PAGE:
Preserving Our Precious Past
Nebraska's 1.7 million history-loving citizens are served by more than 600 not-for-profit museums. Unfortunately, 86 percent of museum staff members have little or no training in artifact conservation.
"That's the mission of our program," explains Terry Dugas, manager of Nebraska Educational Telecommunications' Learning Services. He's talking about Saving Nebraska's Treasures, an educational outreach program teaching conservation techniques to Nebraskans.
The project targets two key audiences: average citizens eager to preserve their families' artifacts and the staff and volunteers of small museums and libraries across the state.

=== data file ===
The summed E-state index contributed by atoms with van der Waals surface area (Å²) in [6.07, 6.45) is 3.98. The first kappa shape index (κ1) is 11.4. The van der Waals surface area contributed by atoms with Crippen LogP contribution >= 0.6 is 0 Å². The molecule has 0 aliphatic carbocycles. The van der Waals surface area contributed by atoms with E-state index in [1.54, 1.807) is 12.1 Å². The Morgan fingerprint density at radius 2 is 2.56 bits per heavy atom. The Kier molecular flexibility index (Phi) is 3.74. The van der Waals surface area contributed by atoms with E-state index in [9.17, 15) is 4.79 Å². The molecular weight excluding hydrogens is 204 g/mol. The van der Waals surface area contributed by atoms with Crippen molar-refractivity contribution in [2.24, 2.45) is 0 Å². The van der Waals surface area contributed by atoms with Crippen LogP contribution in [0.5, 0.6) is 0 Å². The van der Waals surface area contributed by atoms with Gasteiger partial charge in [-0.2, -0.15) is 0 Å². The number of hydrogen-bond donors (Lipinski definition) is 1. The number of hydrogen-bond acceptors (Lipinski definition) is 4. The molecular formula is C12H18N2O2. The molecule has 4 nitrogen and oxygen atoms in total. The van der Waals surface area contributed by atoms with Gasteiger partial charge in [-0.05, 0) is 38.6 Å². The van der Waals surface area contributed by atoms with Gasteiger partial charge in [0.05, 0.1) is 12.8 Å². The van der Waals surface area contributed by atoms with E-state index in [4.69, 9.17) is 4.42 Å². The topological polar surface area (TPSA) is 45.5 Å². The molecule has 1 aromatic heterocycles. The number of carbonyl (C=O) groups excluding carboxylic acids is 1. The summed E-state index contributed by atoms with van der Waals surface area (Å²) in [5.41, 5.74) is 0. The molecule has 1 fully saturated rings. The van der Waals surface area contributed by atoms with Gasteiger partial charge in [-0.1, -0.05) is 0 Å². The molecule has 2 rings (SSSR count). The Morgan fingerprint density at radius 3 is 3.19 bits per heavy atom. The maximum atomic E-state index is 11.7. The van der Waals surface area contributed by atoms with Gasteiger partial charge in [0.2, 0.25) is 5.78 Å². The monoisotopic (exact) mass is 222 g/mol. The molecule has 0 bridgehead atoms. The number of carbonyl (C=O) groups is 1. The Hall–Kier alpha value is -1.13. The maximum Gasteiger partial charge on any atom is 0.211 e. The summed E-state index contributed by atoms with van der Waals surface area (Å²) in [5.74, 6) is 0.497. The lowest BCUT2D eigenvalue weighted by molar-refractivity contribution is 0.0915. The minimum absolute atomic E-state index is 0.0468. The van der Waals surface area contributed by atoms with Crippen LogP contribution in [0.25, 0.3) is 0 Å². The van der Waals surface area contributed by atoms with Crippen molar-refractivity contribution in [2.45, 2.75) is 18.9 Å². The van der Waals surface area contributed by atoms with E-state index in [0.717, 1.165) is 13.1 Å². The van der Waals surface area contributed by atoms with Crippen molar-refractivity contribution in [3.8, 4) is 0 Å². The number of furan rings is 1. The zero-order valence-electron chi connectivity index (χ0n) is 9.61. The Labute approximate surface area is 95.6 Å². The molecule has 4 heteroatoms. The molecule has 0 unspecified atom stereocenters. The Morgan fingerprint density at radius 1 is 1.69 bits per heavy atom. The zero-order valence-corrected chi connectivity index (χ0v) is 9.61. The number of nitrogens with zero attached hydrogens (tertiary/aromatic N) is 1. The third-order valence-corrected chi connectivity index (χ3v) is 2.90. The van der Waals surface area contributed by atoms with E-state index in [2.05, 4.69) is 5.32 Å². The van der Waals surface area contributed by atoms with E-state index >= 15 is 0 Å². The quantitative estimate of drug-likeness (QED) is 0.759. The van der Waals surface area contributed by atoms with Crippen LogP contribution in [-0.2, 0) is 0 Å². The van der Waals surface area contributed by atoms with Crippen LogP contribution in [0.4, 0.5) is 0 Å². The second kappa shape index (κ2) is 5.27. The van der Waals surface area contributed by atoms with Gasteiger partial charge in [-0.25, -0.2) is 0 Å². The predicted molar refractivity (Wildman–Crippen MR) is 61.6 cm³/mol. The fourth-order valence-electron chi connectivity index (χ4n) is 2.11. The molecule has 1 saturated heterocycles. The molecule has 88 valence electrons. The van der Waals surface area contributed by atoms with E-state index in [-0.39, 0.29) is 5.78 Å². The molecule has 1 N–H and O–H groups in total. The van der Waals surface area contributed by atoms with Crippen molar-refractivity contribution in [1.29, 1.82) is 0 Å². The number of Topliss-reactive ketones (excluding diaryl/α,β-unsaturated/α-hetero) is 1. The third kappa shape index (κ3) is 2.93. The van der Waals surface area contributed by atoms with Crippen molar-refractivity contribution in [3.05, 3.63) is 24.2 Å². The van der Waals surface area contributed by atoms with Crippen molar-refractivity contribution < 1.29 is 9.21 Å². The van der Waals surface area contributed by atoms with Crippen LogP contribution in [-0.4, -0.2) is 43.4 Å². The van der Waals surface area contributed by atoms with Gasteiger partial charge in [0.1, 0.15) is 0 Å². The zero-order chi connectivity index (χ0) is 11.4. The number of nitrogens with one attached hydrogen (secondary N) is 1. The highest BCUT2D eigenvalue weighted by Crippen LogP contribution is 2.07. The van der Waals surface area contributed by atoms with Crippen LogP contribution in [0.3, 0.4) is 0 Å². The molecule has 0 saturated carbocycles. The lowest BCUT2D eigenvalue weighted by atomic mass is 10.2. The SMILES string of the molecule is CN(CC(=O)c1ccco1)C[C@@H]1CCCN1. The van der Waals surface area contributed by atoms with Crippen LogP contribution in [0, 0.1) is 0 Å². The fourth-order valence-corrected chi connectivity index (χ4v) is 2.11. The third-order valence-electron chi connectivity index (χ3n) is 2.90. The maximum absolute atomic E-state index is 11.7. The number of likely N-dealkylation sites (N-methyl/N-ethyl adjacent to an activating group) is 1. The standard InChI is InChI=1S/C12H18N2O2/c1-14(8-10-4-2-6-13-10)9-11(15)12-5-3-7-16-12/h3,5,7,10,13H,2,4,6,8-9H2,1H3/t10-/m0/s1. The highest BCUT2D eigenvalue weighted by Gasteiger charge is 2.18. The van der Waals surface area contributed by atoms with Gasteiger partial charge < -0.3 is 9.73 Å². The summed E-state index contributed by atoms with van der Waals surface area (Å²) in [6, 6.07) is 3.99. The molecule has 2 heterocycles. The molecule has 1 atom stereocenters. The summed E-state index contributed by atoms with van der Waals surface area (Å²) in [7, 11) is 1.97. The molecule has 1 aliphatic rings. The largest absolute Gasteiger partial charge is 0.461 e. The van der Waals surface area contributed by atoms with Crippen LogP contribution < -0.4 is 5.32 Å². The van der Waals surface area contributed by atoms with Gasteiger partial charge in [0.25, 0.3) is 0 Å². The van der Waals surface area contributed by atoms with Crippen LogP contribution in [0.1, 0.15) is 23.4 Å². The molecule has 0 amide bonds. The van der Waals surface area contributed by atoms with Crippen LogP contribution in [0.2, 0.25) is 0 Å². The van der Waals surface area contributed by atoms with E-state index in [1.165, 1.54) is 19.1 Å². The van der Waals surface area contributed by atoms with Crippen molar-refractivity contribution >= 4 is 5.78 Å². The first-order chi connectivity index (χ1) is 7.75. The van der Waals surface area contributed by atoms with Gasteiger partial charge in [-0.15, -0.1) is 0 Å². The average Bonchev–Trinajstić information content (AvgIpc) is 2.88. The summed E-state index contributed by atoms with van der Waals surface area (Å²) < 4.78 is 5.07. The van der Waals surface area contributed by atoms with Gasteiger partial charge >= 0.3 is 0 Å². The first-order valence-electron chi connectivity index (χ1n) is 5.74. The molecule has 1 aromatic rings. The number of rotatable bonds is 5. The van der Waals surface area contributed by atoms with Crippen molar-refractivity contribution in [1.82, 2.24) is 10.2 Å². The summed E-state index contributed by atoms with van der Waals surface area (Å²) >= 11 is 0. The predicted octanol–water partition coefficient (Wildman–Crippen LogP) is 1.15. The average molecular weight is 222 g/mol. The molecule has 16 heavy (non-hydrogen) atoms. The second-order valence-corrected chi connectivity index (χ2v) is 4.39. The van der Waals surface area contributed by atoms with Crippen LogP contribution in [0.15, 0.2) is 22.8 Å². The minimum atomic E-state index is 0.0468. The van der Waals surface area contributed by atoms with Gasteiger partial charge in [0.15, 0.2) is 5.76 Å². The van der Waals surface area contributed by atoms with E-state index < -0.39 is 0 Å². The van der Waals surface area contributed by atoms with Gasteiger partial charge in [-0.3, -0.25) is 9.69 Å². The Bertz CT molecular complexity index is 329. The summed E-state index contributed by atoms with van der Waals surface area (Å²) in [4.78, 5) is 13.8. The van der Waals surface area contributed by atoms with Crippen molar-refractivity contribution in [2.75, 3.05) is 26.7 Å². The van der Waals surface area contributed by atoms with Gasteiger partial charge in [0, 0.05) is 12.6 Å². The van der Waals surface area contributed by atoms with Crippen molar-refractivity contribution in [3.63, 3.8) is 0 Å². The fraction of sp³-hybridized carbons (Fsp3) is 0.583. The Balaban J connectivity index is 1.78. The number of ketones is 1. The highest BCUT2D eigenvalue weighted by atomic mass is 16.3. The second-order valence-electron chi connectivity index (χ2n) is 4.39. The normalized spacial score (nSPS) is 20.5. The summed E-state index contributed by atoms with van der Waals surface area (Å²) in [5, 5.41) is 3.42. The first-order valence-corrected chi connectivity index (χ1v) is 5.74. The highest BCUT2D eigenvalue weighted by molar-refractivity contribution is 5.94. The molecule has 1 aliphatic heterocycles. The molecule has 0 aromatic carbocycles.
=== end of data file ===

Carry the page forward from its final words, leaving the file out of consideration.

The project finds strength in the cooperation of three key organizations: the Nebraska State Historical Society, the Nebraska Library Commission, and the statewide public television network Nebraska Educational Telecommunications.
An accompanying television program also demonstrates preservation techniques in a kind of mini Antiques Roadshow format. In later phases, videoconferencing will be incorporated. Through these activities and a complementary Web site, the project helps Nebraskans save personal and public historical materials and educate staff in cultural heritage institutions in conservation techniques. It also increases community knowledge and appreciation of the past.
"We feel it will have a long-term impact on the people of Nebraska," says Dugas.